Holiday Traditions in Italy – Christmas

Italian antipasti

If you’re Italian, Christmas is a really big deal. Celebrations last for a month and the focus is on food and sharing the celebrations with family and friends. Here are the favourite holiday traditions in Italy.

The Italians certainly know how to celebrate Christmas! The holiday starts on the 8th of December, which is the day of the Immaculate Conception. This is a religious day but lots of families put up their Christmas trees and decorate them ready for the festivities ahead.

Christmas celebrations will then last from the 8th of December until the 6th of January (Epiphany) which is the day that the 3 wise men brought their gifts to baby Jesus. Gifts are exchanged but not necessarily on Christmas Day; some start sharing gifts up to 2 weeks before Christmas, while others will give and receive presents on Christmas Eve.

Christmas Eve

To kick off the feasting, an indulgent spread is served – known as La Vigilia – on Christmas Eve. No meat is allowed; Catholic tradition states that you must abstain from eating meat in order to purify yourself for the religious celebrations to come. So Italians serve fish as the main meal. Meat is not missed as the fish dishes are elaborate and delicious.

Note – The Feast of the Seven Fishes is an Italian-American tradition which is not found in Italy itself, although there may be 7 or more fish on the menu.

The type of fish served varies depending on the region of Italy; you might see marinated anchovies, tuna, codfish served with potatoes, pasta with clams, or mussels in broth. Pasta and risotto are featured all over Italy, especially baked pasta dishes like pasta al forno. But fish-based pasta dishes are also popular, such as spaghetti with clams, linguine with lobster, or short pasta with mixed seafood.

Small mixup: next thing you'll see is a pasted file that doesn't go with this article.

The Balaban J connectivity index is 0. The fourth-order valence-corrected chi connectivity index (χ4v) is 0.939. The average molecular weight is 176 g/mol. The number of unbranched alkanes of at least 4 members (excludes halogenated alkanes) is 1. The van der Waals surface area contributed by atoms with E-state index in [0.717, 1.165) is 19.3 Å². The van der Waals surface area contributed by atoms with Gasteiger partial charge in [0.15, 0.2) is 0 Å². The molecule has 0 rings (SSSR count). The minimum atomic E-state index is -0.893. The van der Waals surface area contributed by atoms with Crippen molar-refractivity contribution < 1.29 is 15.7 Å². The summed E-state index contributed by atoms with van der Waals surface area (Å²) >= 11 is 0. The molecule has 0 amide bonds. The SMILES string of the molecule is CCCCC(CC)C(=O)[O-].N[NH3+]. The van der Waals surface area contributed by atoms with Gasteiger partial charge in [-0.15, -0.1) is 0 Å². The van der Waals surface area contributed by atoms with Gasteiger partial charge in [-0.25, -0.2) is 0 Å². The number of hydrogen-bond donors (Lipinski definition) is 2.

Prawn pasta

Christmas Day

After the enormous meal served on Christmas Eve, there is much more to come on Christmas Day. Italians typically spend up to 7 hours at the table, eating, drinking wine and chatting with one another. This is a joyous celebration and the food reflects the importance of the occasion.

Italians like to eat their Christmas meal in the early afternoon. But the best dishes are saved for this special occasion and you can expect to see around 12 courses on offer.

Antipasti is a popular appetiser; cured meats, cheeses, olives, and salami. A dish of tortellini in brodo (meat-filled pasta parcels in broth) is followed by bollito, boiled meat served with salsa verde. Or Vitello tonnato, which is cold roasted veal served with a tuna-spiked sauce.

This is followed by the roast, which is the main attraction. Pork, beef, and lamb are the favourites, served with lots of vegetable side dishes such as green beans, carrots, roast potatoes, and roast parsnips. Stuffed guinea fowl can be found in Roman households, and a stuffed and rolled joint of veal is a common second course.

Italian Sweets


Even with the amount of food served on Christmas Day, Italians will still make room for a sweet course. This could be panettone, a type of fruit bread studded with dried fruits. or the star-shaped pandoro from Verona, with its golden colour and moist texture. In southern Italy, they eat delicious spiced nut-filled pastries called mostaccioli. 

Other Christmas favourites are rum baba, a sweet dough soaked with rum-flavoured syrup, and tiramisu, a kind of Italian trifle made with coffee-soaked sponge fingers, marsala and mascarpone, layered with grated dark chocolate. Panforte is a dense cake made from melted chocolate studded with dried fruits and nuts. This is often served with after-dinner coffee, along with truffles and chocolate-coated fruit.

Boxing Day

Even after the lavish meals eaten on the previous 2 days of Christmas, it doesn’t stop at boxing day. Italians are very good at using up leftovers, known as avanzi. Meat is shredded and mixed with a tomato sauce for pasta, leftover pasta is mixed with eggs and cheese to make frittata de pasta. Leftover antipasti and panettone are served to finish the meal as enough will have been bought to last for several days.